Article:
Ireland, whose men had been fielding fire from three sides, desperately moved his line through the dark, smoky air behind a traverse of stacked wood, rocks, and brush that stood perpendicular to the brigade line. His new position faced the attackers and temporarily kept them at bay, but he needed more men to hold it. The Federal reinforcements arrived just in time to help stop Steuart’s determined troops. Even though they gained part of the vacant Union works, the attacking Virginians and Marylanders were unable to push through the thin, defiant line.
Meanwhile, the fighting raged on all along the line. On Greene’s left, six regiments of Virginians under the command of Brigadier General John Marshall Jones tangled with the 60th and 102d New York. In the center, Brigadier General Francis R. Nicholls’s five Louisiana regiments stormed the works in front of the 78th and 149th New Yorkers. With help from the 82d Illinois, 45th New York, and 61st Ohio of Howard’s XI Corps, however, Greene’s troops on the left and at the center held fast. The Confederates made four separate charges between 7:00 and 10:00 p.m., but each met the same bloody end.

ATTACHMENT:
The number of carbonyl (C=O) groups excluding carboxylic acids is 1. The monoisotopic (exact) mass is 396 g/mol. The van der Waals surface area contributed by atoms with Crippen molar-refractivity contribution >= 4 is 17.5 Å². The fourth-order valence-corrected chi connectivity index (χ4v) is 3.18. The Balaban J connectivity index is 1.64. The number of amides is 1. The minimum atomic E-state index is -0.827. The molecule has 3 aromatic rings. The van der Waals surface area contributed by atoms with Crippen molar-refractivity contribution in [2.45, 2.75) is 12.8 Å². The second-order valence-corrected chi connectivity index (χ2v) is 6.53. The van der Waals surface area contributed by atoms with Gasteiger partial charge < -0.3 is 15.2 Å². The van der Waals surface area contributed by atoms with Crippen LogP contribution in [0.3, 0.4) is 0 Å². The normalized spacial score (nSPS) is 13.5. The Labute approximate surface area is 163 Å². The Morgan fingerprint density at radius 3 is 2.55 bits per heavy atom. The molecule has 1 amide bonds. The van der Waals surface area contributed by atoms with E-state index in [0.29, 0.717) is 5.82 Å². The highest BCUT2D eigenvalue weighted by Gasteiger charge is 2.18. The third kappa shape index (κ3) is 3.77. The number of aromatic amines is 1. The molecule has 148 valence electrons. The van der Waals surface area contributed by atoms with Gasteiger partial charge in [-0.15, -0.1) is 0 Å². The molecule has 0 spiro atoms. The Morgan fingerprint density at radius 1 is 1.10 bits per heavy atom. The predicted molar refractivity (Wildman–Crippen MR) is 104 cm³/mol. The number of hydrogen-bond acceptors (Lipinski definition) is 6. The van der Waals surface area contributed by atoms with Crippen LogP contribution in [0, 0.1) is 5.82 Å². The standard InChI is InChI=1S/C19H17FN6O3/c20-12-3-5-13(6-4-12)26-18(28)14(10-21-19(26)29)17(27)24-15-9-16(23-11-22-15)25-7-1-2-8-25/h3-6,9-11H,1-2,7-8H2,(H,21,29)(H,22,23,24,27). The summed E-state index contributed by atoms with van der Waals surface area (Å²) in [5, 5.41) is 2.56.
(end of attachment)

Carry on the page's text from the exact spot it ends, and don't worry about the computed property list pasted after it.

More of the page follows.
Though 755 men from the I and XI Corps bolstered the five New York regiments, Greene never had more than 1,350 troops in line to face 4,000 to 5,000 Confederates. He maintained his bristling defense of the hill by using his limited resources wisely, rotating troops to and from the battle line to restock their cartridge boxes and clean their weapons. The eager Union troops cheered on their comrades as they raced back and forth, pushing each other to greater and greater heights of fervor and determination. Greene rode up and down the line, showing no regard for his personal welfare.
About 10:00 p.m., the Confederate attacks ceased, though sporadic musket fire continued for some time. At the same time, Union Brigadier General Thomas Kane’s 2d Brigade of the 2d Division returned and was followed soon by the other XII Corps units. For the second time that day, a Union flank had bent but not broken. The left flank had been severely pressed on Little Round Top, but Chamberlain and his 20th Maine had stood firm. Now the right flank had been tested, and it too had been saved by a small, gutsy force and a gallant leader.